As of now, the game based on selecting head-to-head DFS matchups against the house is offered exclusively through the ResortsCasino.com online platform. However, as reported by Legal Sports Report, the brick and mortar casino has already experimented with a soft launch of live FastPick – setting the stage for casino patrons to place bets on DFS in New Jersey for the first time.
Players taking part in a FastPick wager are presented with 10 head-to-head matchups involving athletes within a particular sport. The objective is to select at least three players, or anywhere up to 10, with the house taking the other player in each matchup. From there, traditional DFS scoring is used to attribute points to each player based on their real-world performance in that day’s games.
The three-or-more pick requirement essentially turns FastPick into a parlay wager, as all associated matchups must be won in order to collect a payout. For now, wagers are capped between $ 10 and $ 200, with a maximum payout of $ 100,000 should a 10-player slate prove successful.
Joe Brennan Jr., who serves as chief executive officer for SportAD, issued a press release to announce FastPick’s launch:
“We are very excited about this launch with Resorts Gaming, which has a reputation of bringing innovative gaming content to market in both their casino and online.
With plenty of MLB baseball right now, and the NFL football and European Soccer seasons about to start, the ‘FastPick’ brand is in a strong position to capitalize on the daily fantasy sports market and attract players looking for a more fun and simple way to enjoy real-money sports games.”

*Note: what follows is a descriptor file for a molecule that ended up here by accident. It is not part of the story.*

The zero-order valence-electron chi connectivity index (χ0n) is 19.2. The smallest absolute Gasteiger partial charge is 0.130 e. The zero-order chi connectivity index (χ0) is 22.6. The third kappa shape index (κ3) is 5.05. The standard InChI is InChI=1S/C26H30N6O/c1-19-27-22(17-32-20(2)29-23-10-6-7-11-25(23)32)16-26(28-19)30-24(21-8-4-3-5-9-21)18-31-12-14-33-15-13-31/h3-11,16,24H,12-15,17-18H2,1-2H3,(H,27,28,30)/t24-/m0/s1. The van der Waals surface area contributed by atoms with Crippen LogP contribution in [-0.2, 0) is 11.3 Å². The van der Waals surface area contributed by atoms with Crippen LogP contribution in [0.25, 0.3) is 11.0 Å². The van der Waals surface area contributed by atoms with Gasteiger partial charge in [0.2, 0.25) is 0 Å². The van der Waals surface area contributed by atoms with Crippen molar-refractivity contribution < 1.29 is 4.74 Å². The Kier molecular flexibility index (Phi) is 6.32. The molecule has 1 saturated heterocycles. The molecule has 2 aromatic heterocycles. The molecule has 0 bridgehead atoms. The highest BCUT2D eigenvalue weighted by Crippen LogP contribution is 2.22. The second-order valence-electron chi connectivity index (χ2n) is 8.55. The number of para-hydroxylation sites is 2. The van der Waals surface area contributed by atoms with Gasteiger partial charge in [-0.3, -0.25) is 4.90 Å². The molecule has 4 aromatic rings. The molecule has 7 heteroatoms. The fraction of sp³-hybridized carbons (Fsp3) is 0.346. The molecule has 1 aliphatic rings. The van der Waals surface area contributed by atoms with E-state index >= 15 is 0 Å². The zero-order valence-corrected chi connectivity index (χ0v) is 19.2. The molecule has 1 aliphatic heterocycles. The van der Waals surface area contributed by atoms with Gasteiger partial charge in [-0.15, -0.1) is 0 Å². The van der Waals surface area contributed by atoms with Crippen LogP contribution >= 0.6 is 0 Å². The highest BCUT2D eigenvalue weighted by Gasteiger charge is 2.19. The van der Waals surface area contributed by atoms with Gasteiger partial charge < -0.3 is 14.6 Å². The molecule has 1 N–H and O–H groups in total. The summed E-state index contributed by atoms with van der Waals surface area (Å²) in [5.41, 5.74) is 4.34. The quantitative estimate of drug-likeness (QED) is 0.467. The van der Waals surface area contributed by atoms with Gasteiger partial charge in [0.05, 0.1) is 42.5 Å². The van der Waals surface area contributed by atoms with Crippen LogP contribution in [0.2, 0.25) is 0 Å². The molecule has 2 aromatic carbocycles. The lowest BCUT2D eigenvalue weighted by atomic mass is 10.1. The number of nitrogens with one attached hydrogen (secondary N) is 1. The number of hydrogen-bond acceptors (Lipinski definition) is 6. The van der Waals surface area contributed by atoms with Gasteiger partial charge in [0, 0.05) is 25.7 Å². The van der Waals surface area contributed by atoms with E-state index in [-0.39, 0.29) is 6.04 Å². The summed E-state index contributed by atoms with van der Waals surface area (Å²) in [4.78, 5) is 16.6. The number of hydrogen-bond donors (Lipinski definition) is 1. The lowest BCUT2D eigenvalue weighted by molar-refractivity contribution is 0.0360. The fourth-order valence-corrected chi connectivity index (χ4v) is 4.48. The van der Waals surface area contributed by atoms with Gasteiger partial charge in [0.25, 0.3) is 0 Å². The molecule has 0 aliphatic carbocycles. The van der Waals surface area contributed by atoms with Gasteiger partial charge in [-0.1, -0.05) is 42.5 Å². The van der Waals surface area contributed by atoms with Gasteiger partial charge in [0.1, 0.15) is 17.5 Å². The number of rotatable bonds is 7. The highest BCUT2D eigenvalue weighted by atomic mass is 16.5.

Ed Andrewes, an iGaming industry consultant currently representing Resorts Digital Gaming, released a statement which framed FastPick as an alternative to traditional DFS platforms like DraftKings and FanDuel:
“We want to appeal to sports fans who want to get a piece of the action but don’t have the time to compete effectively against the traditional ‘professional’ DFS player.
We are thrilled to partner with SportAD to introduce the next generation of Fantasy Sports to our casinos as well as online and mobile.”
Mark Giannantonio, president and chief executive officer for Resorts, also went on record to praise his casino’s adoption of FastPick:
“I’m very excited about this new business. We expect it to be exciting for our online customers, and soon, for those who play at our casino.
The idea has always been for the brick and mortar casino to be integrated as much as possible with our online business.”